Christianity is this ancient country's key to survival: Where people defend their faith 'to the last drop of blood'

(Wikipedia)A view of Tbilisi, the capital of Georgia. Inset at upper right shows the country's flag.

This ancient Christian country coveted by major powers is showing the world how a nation can survive by never relenting in its defence of its faith.

It has the same name as that of a state in the United States, but Georgia in the Caucasus region of Eurasia is a much older country where Christianity has existed since around 326 AD, a CBN News feature says.

Five crosses, symbolising Christianity's influence, adorn the Georgian national flag.

Georgia's history has been written in blood—the blood of Christian martyrs who refused to renounce their faith. In 1226 alone, Muslim invaders beheaded more than 100,000 Georgian Christians, according to Ioane Gamrekeli, a prominent leader in the Georgian Orthodox Church.

"Georgians have always had to defend their faith, even to the last drop of blood!" he said. "There've been numerous attempts by invading armies to force us to give up our faith, but we never backed down."

When the communist army of the Soviet Union invaded Georgia in 1921 and subsequently absorbed it into the union as the Georgian Soviet Socialist Republic, the Church still endured despite decades of hardship, he said. When the Soviet empire eventually collapsed in 1991, Georgia regained its independence.

"Seventy years of atheism could not stop us [from practicing the faith]," Gamrekeli said.

Ethnographer Luarsab Togonidze noted that his country has been conquered by various armies in history.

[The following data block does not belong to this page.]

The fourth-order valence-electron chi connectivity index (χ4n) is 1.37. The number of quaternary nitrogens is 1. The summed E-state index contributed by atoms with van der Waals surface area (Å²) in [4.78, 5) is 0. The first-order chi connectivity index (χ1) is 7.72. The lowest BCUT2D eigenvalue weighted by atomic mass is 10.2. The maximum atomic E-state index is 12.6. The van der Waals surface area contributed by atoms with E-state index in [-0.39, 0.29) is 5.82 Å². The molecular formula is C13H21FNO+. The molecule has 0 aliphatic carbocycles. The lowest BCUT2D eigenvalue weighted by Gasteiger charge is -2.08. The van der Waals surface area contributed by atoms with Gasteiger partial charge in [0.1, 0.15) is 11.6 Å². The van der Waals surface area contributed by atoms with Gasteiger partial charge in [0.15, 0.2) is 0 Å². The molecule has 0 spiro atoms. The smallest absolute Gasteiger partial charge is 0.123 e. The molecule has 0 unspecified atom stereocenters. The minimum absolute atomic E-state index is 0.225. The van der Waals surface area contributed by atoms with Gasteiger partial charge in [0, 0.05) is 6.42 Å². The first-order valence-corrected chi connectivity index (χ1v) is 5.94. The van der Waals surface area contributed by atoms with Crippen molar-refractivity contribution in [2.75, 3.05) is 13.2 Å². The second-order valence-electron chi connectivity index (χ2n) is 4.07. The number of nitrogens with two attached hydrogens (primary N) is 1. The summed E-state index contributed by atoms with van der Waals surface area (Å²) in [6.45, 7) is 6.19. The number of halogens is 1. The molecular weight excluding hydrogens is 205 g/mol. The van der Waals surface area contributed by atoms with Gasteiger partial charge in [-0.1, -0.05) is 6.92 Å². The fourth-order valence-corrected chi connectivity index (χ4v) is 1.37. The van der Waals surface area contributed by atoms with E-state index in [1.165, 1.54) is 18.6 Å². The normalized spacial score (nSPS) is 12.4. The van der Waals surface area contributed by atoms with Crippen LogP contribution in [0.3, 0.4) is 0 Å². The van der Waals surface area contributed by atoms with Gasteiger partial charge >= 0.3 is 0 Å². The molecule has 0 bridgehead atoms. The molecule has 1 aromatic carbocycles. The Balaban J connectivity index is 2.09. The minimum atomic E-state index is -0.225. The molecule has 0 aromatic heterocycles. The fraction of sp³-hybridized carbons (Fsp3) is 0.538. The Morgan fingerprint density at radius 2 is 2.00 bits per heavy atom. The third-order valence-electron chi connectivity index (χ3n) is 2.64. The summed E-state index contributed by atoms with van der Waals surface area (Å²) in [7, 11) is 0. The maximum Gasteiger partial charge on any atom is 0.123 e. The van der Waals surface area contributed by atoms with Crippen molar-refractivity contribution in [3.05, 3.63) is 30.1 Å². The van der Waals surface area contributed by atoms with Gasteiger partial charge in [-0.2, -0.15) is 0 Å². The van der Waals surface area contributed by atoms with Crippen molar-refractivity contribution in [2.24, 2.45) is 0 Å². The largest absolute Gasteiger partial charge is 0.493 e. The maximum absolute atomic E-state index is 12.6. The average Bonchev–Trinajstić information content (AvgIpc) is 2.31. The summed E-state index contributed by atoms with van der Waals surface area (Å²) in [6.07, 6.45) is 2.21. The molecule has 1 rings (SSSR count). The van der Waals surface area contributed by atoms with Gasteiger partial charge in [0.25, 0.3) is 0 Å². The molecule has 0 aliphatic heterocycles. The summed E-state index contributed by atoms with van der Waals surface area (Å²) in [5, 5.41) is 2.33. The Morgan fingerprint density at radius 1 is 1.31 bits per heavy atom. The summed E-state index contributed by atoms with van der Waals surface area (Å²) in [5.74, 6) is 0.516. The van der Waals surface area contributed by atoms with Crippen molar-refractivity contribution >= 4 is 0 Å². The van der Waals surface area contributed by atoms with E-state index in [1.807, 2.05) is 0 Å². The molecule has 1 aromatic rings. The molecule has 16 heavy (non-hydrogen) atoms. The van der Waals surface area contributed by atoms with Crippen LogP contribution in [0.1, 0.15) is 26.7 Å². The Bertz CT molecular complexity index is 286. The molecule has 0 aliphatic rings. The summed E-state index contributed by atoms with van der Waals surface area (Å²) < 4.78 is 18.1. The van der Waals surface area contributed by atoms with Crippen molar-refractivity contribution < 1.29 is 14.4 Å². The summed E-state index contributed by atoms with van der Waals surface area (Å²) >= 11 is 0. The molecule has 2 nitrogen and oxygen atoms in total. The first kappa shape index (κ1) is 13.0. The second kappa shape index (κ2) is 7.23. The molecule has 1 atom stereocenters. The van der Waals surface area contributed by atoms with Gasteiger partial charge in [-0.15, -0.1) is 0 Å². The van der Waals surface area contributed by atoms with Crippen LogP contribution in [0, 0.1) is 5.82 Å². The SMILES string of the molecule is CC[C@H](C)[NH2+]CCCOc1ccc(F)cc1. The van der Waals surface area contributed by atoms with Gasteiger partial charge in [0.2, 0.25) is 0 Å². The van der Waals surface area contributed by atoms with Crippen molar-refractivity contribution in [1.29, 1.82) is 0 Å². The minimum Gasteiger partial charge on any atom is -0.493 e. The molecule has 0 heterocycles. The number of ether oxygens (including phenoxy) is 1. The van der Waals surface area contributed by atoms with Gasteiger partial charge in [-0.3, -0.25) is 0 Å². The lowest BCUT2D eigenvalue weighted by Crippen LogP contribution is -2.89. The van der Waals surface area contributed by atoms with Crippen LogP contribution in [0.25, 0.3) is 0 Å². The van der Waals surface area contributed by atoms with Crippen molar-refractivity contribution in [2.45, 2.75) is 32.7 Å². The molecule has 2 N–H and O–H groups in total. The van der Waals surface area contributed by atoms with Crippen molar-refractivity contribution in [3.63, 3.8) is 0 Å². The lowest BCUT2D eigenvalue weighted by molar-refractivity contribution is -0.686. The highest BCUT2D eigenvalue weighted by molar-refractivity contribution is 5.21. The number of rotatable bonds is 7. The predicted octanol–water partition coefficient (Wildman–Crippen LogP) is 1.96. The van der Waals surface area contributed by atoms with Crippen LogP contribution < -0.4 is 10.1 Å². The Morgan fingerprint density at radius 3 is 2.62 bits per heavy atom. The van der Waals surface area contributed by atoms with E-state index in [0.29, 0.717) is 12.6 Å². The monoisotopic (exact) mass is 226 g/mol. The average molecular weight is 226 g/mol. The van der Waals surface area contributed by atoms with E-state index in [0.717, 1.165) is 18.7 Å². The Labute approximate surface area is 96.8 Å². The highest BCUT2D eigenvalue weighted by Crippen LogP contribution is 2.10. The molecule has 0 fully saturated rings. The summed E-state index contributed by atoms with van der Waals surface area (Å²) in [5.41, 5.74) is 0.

"Georgians have gone through a lot because of our geographical location. Many armies, invaders would pass this way" including "the Ottomans, Persians, Greeks, the Byzantine empire, the Romans, the Mongols and the Russians," he said.

Just like other nations of the world, Georgia today faces new challenges. As Georgians confront these challenges, "the role of Christianity is even more significant," said Elene Kavlelashvili, curator at Georgia's National Museum.

She notes that her country stands at a crossroads where the interests of major powers from Central Asia, Russia, Europe, and the Middle East clash. Because of this, she said Georgia must once again stand to protect her heritage.

"I hope Georgia's example of unconditional love and dedication to faith are a testimony to all mankind," she said. "People should realise that the absence of faith is disastrous for a nation. Christianity is how we survived in the past and it's how we will survive in the future."

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